The Circular Economy in Fashion

Look down at what you are wearing. Perhaps a t-shirt, a hoodie? A mundane item, one you wear every other day or so, not really considering it when you throw it on. However, what if I told you, this tee shirt, along with many others just like it, are one of the leading factors towards environmental damage?

Many are not aware of the environmental hazards of the fashion industry. Numerous studies, articles and testimonies reveal that the fashion industry is one of the most polluting businesses in the world. Take your t-shirt for example. That one tee needs 700 gallons of water to be produced. To put that into perspective, that’s enough water to keep someone hydrated for 900 days. With that knowledge, walk into a Zara or H&M, and revel in the piles and piles of clothes — the waste produced from the fashion industry is absurd! In fact, H&M has been accused, in an article written by Fashion United, for incinerating 12 tonnes of unused fabric per year since 2013. It was reported that they burned a whopping 60 tonnes of unused fabric from 2013-2017. 

Eileen Fisher, a clothing magnate herself, compares the damage of the clothing industry to be second after the oil industry. Can you believe that? Yet, it doesn’t get nearly as much light shed on it as the oil industry does. In addition to that articles such as “Waste Couture: Environmental Impact of the Clothing Industry.” by Luz Claudio describes the business to not only produce dangerous emissions into the air, but also byproducts which can contaminate wastewater from manufacturing plants. 

Consider Uzbekistan, one of the leading cotton producers in the world. Uzbekistan is a prime example of how the fashion industry can demolish a healthy ecosystem. In order to sustain cotton production in the country, two rivers which originally lead to the Aral sea were redirected. This led to the Aral Sea progressively drying up, while additionally contaminating the water in the area. This instance is not uncommon for textile producers all over the world. India! Bangladesh! China! Pakistan! All countries which have suffered at the hand of the fast fashion industry.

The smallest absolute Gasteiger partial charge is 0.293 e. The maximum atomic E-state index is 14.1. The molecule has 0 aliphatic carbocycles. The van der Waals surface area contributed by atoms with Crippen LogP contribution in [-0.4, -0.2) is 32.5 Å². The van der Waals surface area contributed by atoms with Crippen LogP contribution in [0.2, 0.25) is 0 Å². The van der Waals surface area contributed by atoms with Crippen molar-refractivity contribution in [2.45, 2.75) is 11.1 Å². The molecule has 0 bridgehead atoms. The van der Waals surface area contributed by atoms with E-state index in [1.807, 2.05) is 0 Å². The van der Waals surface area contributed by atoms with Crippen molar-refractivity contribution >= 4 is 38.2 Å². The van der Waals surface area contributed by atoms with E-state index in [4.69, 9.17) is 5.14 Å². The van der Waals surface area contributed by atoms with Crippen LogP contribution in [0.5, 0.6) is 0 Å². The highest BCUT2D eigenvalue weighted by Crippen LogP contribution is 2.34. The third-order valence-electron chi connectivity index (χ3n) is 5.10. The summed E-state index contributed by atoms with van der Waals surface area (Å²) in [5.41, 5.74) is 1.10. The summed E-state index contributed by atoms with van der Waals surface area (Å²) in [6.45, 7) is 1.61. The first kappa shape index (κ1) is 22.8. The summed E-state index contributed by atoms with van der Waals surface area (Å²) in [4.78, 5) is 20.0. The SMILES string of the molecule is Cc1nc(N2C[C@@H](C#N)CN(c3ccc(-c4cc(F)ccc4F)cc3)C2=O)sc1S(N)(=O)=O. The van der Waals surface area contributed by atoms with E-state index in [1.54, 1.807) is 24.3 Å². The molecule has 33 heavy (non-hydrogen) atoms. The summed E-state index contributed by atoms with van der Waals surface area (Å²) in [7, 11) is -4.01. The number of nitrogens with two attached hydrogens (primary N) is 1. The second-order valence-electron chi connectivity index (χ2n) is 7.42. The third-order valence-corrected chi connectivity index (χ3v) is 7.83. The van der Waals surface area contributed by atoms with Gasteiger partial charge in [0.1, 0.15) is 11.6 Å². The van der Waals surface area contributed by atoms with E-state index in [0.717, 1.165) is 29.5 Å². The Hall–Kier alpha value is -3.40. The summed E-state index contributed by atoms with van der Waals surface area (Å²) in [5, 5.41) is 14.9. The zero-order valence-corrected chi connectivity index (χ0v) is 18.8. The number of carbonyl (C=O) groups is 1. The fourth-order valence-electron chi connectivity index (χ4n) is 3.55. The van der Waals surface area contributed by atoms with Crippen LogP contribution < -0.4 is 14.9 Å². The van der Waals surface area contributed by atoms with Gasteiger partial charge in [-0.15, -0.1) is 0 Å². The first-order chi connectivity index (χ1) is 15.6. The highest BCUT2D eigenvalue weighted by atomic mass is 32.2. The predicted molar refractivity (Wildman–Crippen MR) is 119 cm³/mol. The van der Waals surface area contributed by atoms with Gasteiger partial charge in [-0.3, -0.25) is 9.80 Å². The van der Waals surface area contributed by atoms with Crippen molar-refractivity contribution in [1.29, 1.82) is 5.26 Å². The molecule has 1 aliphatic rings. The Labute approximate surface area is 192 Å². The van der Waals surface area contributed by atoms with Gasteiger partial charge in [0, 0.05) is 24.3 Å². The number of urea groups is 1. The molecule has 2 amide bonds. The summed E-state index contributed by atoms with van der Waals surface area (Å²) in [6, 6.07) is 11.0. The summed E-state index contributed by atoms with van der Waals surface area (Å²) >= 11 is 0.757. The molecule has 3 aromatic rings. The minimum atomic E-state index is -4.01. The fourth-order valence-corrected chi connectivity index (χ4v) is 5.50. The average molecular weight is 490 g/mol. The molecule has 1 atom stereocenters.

Other articles such as “Fast Fashion Is the Second Dirtiest Industry in the World, Next to Big Oil.” by Glynis Sweeny reveal the copious amounts of oil needed to produce certain materials. For example, it takes 70 million barrels of oil to manufacture raw polyester each year. The article also points out the production of materials like nylon can emit greenhouse gases such as nitrous oxide, a gas that has an impact on global warming equivalent to 300 times that of carbon dioxide. It is evident, through all of these facts, that the fashion industry is hugely detrimental towards the environment.

The reason why I feel so close to this topic, and why I felt that it was important to share, is because I feel like I am partially responsible. Like the majority of you, I am an avid consumer of clothing products and items, which has contributed to the decline of the environment. In this age of consumerism, we are tempted to buy and shop for new items, leaving old items to waste. As reported by Planet Aid, the average American throws out 82 pounds of textile waste per year. These textiles are then thrown out to landfills, where they pile up to produce greenhouse gases in the air and contribute to global warming. These clothes won’t go away anytime soon either, as most pieces of clothing take 40 years to decompose.

With the fast fashion industry continually growing, it seems like the disruption of this industry is a herculean task far into the future. However, there are current solutions which can begin to dismantle this detrimental industry. These solutions are rooted in the growing movement of the circular economy. 

The concept of the circular economy, in simple terms, is to eliminate waste through reuse. Aside from the obvious ways such as thrifting or passing down clothes, there are new methods of production which can also embody the circular economy movement. At Iris, we combined the methods of upcycling and closed loop production to create a new way to produce garments. We exclusively use surplus materials — which were meant to go to the landfill as waste — to produce our clothing. Essentially, we are taking waste and making it into a completely new product. Therefore, at Iris, you can purchase a product guilt free. 

As we move forward, we plan to incorporate more sustainable methods to our production… with the goal of being the framework for the fashion revolution. 

— Sani Ali

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